In Defense of a Liberal Education
New York, NY: W.W. Norton, 2015 (204 pages, ISBN 978-0-393-24768-8, $23.95)
The argument of Fareed Zakaria’s book is precisely what the title indicates: a liberal education is worth defending. Zakaria begins by describing the oft heard opinion that studying the liberal arts, especially in an age of technology and global business, is a waste of time, and how in India, a skills-based education is valued much more than one centered on the study of history or philosophy. He himself intended to focus upon maths and sciences, but wound up a history major because of an elective course.
The book provides a brief but helpful history of liberal arts education, focused upon the United States, then turns to what Zakaria thinks is the “central virtue” (72) of such an education: it teaches one how to write, which in turn teaches one how to think. The other two main advantages of such an education are that one learns how to speak, and how to learn. Zakaria elaborates on how such abilities are requisite for obtaining a job, and important for the modern economy. He also maintains that education should be much more accessible and affordable, and that university education, at least in the United States, should be more rigorous. Thus, while extolling the importance of a liberal education, he recognizes that it is currently deeply flawed in its implementation. We need more, and better, liberal education (105).
Subsequent chapters further discuss the need for greater accessibility to higher education (Zakaria believes MOOCs can make a contribution here), and the significance of knowledge for power, especially political power. Zakaria thinks the liberal arts are crucial if we want more just societies and a fairer distribution of wealth. His final chapter is a defense of today’s youth. There have been several recent books lamenting the lack of curiosity and selfishness of young people. However, Zakaria cites surveys that indicate that concerns about being a community leader and helping others have risen among students in university, and education, poverty. and the environment are their top concerns. However, at the close of the book he grants that all of us need to spend more time thinking about the meaning of life, which is precisely what a liberal arts education encourages us to do.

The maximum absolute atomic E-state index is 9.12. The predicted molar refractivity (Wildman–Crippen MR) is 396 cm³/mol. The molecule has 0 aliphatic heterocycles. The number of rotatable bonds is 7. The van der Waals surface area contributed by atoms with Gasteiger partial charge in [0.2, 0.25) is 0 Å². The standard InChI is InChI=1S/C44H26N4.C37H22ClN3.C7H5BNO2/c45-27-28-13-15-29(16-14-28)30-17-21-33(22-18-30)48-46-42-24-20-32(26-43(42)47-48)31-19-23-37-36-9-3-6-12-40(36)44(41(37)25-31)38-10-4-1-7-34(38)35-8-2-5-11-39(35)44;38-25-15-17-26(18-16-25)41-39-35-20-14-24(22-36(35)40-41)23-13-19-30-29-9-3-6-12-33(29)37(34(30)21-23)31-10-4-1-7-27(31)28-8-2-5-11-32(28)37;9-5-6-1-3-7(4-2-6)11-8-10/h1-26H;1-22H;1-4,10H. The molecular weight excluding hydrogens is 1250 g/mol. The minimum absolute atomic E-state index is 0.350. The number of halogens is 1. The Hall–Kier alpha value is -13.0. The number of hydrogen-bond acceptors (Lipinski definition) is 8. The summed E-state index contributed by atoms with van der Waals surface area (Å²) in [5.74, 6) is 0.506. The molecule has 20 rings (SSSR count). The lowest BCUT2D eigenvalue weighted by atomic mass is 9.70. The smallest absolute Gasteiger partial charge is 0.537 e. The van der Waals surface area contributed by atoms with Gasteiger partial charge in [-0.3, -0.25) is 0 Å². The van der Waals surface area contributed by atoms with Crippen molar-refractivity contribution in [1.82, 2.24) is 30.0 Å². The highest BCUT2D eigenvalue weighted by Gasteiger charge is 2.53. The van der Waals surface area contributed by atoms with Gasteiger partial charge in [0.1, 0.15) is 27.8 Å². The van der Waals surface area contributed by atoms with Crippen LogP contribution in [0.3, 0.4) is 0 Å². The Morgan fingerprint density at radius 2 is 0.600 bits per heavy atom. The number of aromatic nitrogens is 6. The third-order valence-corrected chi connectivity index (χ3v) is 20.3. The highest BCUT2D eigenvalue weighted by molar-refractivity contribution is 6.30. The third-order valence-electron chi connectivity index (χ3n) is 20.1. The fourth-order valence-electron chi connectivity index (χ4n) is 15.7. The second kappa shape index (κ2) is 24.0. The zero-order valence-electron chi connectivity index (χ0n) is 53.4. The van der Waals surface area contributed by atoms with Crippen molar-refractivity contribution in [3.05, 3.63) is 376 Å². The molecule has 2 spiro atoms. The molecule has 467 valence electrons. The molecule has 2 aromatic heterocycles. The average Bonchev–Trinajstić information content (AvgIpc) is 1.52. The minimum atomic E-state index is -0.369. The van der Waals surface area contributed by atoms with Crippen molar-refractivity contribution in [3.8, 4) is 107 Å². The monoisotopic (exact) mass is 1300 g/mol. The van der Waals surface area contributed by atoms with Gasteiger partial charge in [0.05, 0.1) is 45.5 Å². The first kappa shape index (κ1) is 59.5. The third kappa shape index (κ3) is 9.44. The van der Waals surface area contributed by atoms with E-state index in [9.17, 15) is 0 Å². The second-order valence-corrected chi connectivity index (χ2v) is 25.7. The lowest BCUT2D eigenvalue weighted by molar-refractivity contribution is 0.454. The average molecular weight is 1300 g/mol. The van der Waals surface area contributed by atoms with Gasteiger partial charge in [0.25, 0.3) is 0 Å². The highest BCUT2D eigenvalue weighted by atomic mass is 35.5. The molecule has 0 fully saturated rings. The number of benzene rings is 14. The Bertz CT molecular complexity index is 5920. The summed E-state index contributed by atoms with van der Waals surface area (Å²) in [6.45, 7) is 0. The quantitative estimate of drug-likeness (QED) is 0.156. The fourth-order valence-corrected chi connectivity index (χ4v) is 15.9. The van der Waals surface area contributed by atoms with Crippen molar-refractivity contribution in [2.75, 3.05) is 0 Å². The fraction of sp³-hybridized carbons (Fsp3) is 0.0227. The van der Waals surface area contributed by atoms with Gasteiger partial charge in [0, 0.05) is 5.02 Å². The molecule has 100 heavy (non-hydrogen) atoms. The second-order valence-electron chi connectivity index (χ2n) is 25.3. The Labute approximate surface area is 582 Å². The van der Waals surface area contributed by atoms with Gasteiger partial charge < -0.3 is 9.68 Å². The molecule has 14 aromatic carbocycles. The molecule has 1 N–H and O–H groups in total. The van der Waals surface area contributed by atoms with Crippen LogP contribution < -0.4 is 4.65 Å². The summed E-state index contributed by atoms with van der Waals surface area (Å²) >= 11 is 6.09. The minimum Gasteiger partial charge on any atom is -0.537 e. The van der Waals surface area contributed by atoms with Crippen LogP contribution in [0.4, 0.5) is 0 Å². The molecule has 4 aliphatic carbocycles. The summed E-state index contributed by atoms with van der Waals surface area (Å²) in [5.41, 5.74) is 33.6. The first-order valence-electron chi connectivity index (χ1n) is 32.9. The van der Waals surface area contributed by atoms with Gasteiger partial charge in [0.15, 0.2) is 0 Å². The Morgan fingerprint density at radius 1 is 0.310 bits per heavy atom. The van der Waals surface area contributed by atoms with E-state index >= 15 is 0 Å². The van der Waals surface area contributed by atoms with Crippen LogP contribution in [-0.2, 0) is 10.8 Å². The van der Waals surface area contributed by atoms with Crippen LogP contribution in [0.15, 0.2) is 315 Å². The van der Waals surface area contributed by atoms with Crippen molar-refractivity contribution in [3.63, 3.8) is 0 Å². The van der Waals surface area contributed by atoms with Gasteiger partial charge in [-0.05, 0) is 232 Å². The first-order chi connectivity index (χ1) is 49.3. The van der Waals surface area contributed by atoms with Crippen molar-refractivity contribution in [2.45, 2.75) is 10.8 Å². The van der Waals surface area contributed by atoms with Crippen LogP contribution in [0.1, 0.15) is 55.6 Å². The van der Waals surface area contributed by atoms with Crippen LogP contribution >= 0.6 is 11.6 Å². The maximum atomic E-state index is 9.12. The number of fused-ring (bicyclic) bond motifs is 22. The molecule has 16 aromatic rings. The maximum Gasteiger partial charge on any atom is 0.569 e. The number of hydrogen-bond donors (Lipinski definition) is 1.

Zakaria’s book is informative and engaging, and I appreciate his call to make education more accessible for those facing economic hardship. Some might find that the examples and citations from capitalist icons who endorse the liberal arts undermine other aspects of Zakaria’s argument given that one hopes (and Zakaria appears to share this hope) a liberal arts education would encourage a more reflective critique of economic systems in which people are able to amass so much wealth, often at the expense of others. Such examples might also reinforce the notion that success is measured primarily by wealth, which many dimensions of a liberal arts course of study would challenge. But those interested in a history of higher education in the United States will find this a good introduction. The more positive, or at least, sympathetic, attitude towards contemporary young people evident in the last chapter is welcome in light of how anxious and debt-ridden so many of our students are.
Alicia J. Batten
Conrad Grebel University College, University of Waterloo